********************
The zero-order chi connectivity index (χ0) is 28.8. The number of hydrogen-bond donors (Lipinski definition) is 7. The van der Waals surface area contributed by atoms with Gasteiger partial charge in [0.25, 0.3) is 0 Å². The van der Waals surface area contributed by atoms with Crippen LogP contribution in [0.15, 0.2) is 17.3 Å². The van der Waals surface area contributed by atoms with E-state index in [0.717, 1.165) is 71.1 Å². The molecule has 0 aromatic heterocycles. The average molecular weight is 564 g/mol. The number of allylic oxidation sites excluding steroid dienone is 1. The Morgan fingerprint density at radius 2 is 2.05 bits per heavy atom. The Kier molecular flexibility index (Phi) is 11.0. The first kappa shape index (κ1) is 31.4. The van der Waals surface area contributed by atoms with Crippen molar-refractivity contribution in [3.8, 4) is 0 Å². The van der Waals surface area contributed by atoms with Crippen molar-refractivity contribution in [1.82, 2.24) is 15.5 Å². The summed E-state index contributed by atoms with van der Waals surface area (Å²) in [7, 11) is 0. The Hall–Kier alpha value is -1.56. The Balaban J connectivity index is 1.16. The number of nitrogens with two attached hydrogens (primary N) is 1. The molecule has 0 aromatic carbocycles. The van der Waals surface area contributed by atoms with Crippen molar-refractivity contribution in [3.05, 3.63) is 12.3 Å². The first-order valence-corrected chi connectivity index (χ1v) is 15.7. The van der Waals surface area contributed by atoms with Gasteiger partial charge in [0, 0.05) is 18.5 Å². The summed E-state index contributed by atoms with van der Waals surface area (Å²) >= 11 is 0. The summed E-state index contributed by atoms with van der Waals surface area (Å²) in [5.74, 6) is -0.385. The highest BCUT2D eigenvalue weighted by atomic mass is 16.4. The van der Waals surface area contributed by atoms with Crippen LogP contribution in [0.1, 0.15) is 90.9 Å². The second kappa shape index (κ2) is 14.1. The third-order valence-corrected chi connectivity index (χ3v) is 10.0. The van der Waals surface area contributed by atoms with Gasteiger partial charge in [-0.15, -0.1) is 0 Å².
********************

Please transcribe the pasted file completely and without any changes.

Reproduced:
The zero-order chi connectivity index (χ0) is 28.8. The number of hydrogen-bond donors (Lipinski definition) is 7. The van der Waals surface area contributed by atoms with Gasteiger partial charge in [0.25, 0.3) is 0 Å². The van der Waals surface area contributed by atoms with Crippen LogP contribution in [0.15, 0.2) is 17.3 Å². The van der Waals surface area contributed by atoms with E-state index in [0.717, 1.165) is 71.1 Å². The molecule has 0 aromatic heterocycles. The average molecular weight is 564 g/mol. The number of allylic oxidation sites excluding steroid dienone is 1. The Morgan fingerprint density at radius 2 is 2.05 bits per heavy atom. The Kier molecular flexibility index (Phi) is 11.0. The first kappa shape index (κ1) is 31.4. The van der Waals surface area contributed by atoms with Crippen molar-refractivity contribution in [3.8, 4) is 0 Å². The van der Waals surface area contributed by atoms with Crippen molar-refractivity contribution in [1.82, 2.24) is 15.5 Å². The summed E-state index contributed by atoms with van der Waals surface area (Å²) in [7, 11) is 0. The Hall–Kier alpha value is -1.56. The Balaban J connectivity index is 1.16. The number of nitrogens with two attached hydrogens (primary N) is 1. The molecule has 0 aromatic carbocycles. The van der Waals surface area contributed by atoms with Crippen molar-refractivity contribution in [3.05, 3.63) is 12.3 Å². The first-order valence-corrected chi connectivity index (χ1v) is 15.7. The van der Waals surface area contributed by atoms with Gasteiger partial charge in [0, 0.05) is 18.5 Å². The summed E-state index contributed by atoms with van der Waals surface area (Å²) >= 11 is 0. The summed E-state index contributed by atoms with van der Waals surface area (Å²) in [5.74, 6) is -0.385. The highest BCUT2D eigenvalue weighted by atomic mass is 16.4. The van der Waals surface area contributed by atoms with Crippen LogP contribution in [0.1, 0.15) is 90.9 Å². The second kappa shape index (κ2) is 14.1. The third-order valence-corrected chi connectivity index (χ3v) is 10.0. The van der Waals surface area contributed by atoms with Gasteiger partial charge in [-0.15, -0.1) is 0 Å².